September 23, 2015

EU migrants – a plus for European retailers?

EU migrants receive donations in Frankfurt (source: Franz Ferdinand Photography)
German proverb: "Food and drink keep body and soul together" (source: Franz Ferdinand Photography)
As the migrant tragedy unfolds and the EU struggles to cope, many European retailers & fmcg manufacturers have joined charities and private individuals in rendering humanitarian aid.

One example would be Rewe Group, Germany's second-largest retailer by sales. The Cologne-based company states, among a raft of other measures, that it is donating €500,000; providing 11,000 coats, 2,000 warm trousers and 10,000 blankets; as well as organising trainee jobs specifically for young refugees.

Wisely, however, the trade is generally not prepared to comment on how it will profit from an influx of young migrant labour and increased consumer spending, while leaving any future social problems to the tax payer.

Demographic trends in Germany have made it increasingly difficult for retailers and suppliers to recruit young people in sufficient numbers over the last few years. The unexpected arrival of at least one million new citizens will help to solve this problem and boost Germany's ageing population of 81 million by more than 1 per cent.

Food retailers stand to profit most from this influx because the migrants' immediate needs will be basic foods and staple goods. This will be a particular boon to the discounters (Aldi, Lidl, Netto Marken-Discount, Penny, Netto, and Norma), says Manuel Jahn, chief consultant at the Geomarketing Division of consumer research company GfK.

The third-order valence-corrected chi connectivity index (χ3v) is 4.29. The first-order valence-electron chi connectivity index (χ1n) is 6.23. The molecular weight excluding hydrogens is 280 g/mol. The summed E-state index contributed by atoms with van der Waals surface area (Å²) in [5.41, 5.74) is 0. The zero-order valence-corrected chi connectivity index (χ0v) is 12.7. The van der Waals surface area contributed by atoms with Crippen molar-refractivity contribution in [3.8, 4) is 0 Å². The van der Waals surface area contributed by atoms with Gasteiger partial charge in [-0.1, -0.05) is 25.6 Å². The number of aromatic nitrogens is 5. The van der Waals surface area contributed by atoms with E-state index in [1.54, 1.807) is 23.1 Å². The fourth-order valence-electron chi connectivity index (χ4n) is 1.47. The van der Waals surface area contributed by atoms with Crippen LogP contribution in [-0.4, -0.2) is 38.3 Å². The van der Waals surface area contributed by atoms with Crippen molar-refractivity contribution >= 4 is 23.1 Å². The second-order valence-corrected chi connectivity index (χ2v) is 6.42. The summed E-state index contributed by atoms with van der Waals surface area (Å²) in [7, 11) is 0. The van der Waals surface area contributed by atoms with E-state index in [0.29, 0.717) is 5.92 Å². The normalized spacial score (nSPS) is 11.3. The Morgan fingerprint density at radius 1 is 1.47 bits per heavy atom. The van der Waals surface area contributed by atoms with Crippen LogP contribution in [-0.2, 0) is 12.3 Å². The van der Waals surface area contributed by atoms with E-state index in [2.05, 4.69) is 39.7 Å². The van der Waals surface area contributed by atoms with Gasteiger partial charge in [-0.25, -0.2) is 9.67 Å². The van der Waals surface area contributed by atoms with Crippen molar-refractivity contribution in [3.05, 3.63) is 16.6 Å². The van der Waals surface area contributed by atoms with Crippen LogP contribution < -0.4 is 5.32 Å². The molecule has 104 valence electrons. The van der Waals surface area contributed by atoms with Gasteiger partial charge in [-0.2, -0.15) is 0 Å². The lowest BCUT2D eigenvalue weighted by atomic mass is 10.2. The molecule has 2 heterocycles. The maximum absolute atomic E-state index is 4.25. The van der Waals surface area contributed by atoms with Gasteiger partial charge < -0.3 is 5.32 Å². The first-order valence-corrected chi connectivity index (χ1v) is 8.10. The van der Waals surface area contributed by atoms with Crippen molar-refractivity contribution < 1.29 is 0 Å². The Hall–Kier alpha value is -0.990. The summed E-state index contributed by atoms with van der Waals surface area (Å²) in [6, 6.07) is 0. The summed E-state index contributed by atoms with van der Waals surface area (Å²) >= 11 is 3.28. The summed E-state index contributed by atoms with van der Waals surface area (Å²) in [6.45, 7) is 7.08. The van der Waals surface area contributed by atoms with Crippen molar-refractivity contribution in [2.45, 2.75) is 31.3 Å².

If one works on the basis that an average discount store needs around 4,000 people in its catchment area, then there would be potential for at least 200 new outlets.

Customer donates products, Edeka Hamburg (photo: Carsten Milbret)
That Man to Man the warld o’er shall brithers be for a’ that: While CEOs are generous with corporate money this customer is generous with her own. The lady here was seen donating products at an Edeka store in Hamburg (photo: Carsten Milbret)
This transfusion of new blood for Germany's huge, but anaemic retail market (€456bn), which grew by only 0.5 per cent last year, is surely welcome. Food & toiletries (€221bn) increased only slightly more (+1.2 per cent).

Manufacturers also see big chances. "More people must eat more," says Christoph Minhoff, CEO of the German Federation for Food Law & Food Science (BLL). "Those coming to us will probably have different tastes and preferences, but that will only make the overall consumer offer broader and more exciting."

Meanwhile, a bright proposal is currently being touted in EU-Commission circles: The EU milk lake could be distributed among the refugees. Presumably Brussels is working on the basis that if you can't rescue migrants, then we should at least save our opulently subsidised dairy farmers from 'ruin'.

Sheer bureaucracy will doubtless scupper any such talking-shop notions. Otherwise, given an agricultural budget of more than €370bn till 2020 and a world-wide glut of 6m tonnes of milk, we very much hope that all refugees love lots and lots of milk.



Podcast microphone (photo: Gerhard Seybert-Fotolia)
(photo: Gerhard Seybert-Fotolia)

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Lebensmittel Zeitung with digital sister (photo: LZ)
Our German B2B newspaper, Lebensmittel Zeitung, in print & digital
Read in German: Articles by news editors Lisa Neumeyer and Dirk Lenders
in Lebensmittel Zeitung, no. 37, 11.09.2015, and no. 38, 18.09.2015 











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Comments for this article are closed.

  1. Ruth Raphel
    Created 24 September, 2015 04:06 | Permanent link

    Mike, a very interesting article. The Republicans in the US Congress should read how Germany can give new life to so many migrants and, at the same time, give new life to the aging German demographics: a win-win situation.

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